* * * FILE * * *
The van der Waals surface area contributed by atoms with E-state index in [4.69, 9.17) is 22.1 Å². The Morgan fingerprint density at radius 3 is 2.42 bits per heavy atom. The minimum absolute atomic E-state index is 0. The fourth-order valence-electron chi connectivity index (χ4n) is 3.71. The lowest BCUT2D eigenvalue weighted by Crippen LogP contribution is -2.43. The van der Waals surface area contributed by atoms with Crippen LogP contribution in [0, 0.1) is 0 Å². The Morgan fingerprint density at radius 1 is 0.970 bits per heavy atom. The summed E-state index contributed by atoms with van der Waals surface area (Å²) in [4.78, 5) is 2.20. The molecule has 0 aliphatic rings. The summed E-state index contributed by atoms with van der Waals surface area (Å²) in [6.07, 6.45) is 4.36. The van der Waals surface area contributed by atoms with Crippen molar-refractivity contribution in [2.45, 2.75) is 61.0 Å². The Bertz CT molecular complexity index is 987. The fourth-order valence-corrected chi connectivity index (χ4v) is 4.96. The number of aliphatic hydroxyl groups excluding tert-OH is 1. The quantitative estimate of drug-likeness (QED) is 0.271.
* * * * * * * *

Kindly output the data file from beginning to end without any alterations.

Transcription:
The van der Waals surface area contributed by atoms with E-state index in [4.69, 9.17) is 22.1 Å². The Morgan fingerprint density at radius 3 is 2.42 bits per heavy atom. The minimum absolute atomic E-state index is 0. The fourth-order valence-electron chi connectivity index (χ4n) is 3.71. The lowest BCUT2D eigenvalue weighted by Crippen LogP contribution is -2.43. The van der Waals surface area contributed by atoms with Crippen LogP contribution in [0, 0.1) is 0 Å². The Morgan fingerprint density at radius 1 is 0.970 bits per heavy atom. The summed E-state index contributed by atoms with van der Waals surface area (Å²) in [4.78, 5) is 2.20. The molecule has 0 aliphatic rings. The summed E-state index contributed by atoms with van der Waals surface area (Å²) in [6.07, 6.45) is 4.36. The van der Waals surface area contributed by atoms with Crippen molar-refractivity contribution in [2.45, 2.75) is 61.0 Å². The Bertz CT molecular complexity index is 987. The fourth-order valence-corrected chi connectivity index (χ4v) is 4.96. The number of aliphatic hydroxyl groups excluding tert-OH is 1. The quantitative estimate of drug-likeness (QED) is 0.271.